Since these classes are described in quite general terms, professional advice is advisable before proceeding with negotiations to occupy commercial premises. As the remaining Classes in Part B continue, the uses begin to relate to increasingly specific industrial processes.

Class B2 - general industrial use[edit]

General Industrial Use for the use of carrying on an industrial process other than one falling within class B1.

Class B3 – special industrial group A[edit]

Relating to activities which must be registered according to the Alkali, Etc. Works Regulation Act 1906. This class is now deprecated and any such use would be sui generis.

Classes B4 to B7[edit]

These classes were deprecated by the Use Classes (Amendment) Order 1995. Any use previously in these classes was merged into class B2.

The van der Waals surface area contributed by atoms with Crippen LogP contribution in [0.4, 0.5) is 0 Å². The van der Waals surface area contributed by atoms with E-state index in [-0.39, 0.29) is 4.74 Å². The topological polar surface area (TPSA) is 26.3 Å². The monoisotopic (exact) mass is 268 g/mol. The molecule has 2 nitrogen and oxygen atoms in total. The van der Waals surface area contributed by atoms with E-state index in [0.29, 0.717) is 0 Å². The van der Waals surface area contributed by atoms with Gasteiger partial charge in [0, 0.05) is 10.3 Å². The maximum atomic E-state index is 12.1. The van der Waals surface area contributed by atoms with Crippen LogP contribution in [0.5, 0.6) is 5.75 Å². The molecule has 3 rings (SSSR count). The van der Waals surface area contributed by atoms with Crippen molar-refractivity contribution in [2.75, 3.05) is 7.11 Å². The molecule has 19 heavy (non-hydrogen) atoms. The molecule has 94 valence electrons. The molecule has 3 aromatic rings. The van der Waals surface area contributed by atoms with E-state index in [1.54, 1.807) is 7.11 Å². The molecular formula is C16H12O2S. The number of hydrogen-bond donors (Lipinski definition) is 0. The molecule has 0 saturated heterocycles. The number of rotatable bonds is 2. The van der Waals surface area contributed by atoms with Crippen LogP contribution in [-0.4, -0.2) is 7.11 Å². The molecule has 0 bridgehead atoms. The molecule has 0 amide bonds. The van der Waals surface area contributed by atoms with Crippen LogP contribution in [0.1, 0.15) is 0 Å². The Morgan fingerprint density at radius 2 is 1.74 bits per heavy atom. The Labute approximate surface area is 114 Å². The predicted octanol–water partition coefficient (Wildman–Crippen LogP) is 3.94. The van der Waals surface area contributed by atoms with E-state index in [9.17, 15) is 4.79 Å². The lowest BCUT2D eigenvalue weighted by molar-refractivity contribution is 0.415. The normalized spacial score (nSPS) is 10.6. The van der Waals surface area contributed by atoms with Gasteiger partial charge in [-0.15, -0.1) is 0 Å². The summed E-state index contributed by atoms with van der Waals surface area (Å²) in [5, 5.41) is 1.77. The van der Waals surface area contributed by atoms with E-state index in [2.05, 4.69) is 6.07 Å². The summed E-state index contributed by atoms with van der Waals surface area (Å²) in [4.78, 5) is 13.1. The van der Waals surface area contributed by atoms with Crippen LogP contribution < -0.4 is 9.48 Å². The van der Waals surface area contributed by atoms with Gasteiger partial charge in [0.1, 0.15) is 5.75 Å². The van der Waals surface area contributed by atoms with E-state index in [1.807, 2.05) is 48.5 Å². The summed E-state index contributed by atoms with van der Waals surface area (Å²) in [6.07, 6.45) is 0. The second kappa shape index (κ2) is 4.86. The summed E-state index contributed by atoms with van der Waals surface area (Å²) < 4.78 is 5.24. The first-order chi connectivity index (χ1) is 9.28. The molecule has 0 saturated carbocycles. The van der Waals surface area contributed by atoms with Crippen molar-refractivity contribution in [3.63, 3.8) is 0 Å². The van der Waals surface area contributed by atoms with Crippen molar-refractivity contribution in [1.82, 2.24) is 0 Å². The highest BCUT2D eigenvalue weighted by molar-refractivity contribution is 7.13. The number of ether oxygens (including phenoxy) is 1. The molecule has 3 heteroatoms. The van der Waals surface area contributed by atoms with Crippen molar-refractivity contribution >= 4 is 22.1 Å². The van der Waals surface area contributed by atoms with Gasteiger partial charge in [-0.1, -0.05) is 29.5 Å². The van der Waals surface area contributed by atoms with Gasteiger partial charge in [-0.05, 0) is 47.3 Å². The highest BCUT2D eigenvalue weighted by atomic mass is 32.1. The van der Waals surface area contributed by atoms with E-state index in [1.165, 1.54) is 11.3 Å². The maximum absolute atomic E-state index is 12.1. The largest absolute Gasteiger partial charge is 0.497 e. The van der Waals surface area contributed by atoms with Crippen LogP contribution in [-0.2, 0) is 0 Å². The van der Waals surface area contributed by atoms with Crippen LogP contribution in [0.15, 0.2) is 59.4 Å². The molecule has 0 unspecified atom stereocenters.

Class B4 – special industrial group B[edit]

Class B4 relates to certain types of metal works, although not those carried out in a quarry or mine (or adjacent to one).

Class B5 – special industrial group C[edit]

This addresses types of heavier industrial processes for minerals, again except where quarry or mine based. Some examples here are “producing rubber from scrap”, “boiling or running linoleum gum” and “manufacturing acetylene from calcium carbide”.

Class B6 – special industrial group D[edit]

Activities can be broadly summarised as those involving work with oils, gums, resins and some other types of chemical compounds, dealt with in Class B6. The first entry in this Class makes it clear that petroleum and petroleum products are not included.

Class B7 – special industrial group E[edit]

Covers processes for materials of animal origin and includes 14 different uses. These range from processing potential food stuffs such as the boiling or cleaning of tripe or curing fish to more general processes which nonetheless involve animal products. An example here is producing manure or activities processing “skins” (such as leather).

Class B8 – special industrial group F[edit]

Applies to properties which are used “for storage or as a distribution centre[10]

Class C – hotels, hostels and dwelling houses[edit]

Class C1[edit]